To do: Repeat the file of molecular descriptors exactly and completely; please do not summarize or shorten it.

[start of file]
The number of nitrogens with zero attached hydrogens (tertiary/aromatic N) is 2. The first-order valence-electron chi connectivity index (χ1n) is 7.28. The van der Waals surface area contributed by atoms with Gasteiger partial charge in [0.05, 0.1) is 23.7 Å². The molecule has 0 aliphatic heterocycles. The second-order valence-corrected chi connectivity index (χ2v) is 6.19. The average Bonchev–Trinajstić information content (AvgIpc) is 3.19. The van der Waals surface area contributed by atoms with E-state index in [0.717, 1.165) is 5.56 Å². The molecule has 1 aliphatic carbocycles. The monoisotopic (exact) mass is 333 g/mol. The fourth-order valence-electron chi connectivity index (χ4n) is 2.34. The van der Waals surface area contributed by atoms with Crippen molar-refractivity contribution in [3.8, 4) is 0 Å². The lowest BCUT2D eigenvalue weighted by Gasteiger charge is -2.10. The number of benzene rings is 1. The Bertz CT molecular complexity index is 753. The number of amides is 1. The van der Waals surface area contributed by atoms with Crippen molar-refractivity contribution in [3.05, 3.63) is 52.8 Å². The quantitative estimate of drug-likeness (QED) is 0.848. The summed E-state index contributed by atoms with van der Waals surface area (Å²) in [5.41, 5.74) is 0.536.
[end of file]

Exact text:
The number of nitrogens with zero attached hydrogens (tertiary/aromatic N) is 2. The first-order valence-electron chi connectivity index (χ1n) is 7.28. The van der Waals surface area contributed by atoms with Gasteiger partial charge in [0.05, 0.1) is 23.7 Å². The molecule has 0 aliphatic heterocycles. The second-order valence-corrected chi connectivity index (χ2v) is 6.19. The average Bonchev–Trinajstić information content (AvgIpc) is 3.19. The van der Waals surface area contributed by atoms with E-state index in [0.717, 1.165) is 5.56 Å². The molecule has 1 aliphatic carbocycles. The monoisotopic (exact) mass is 333 g/mol. The fourth-order valence-electron chi connectivity index (χ4n) is 2.34. The van der Waals surface area contributed by atoms with Crippen molar-refractivity contribution in [3.8, 4) is 0 Å². The lowest BCUT2D eigenvalue weighted by Gasteiger charge is -2.10. The number of benzene rings is 1. The Bertz CT molecular complexity index is 753. The number of amides is 1. The van der Waals surface area contributed by atoms with Crippen molar-refractivity contribution in [3.05, 3.63) is 52.8 Å². The quantitative estimate of drug-likeness (QED) is 0.848. The summed E-state index contributed by atoms with van der Waals surface area (Å²) in [5.41, 5.74) is 0.536.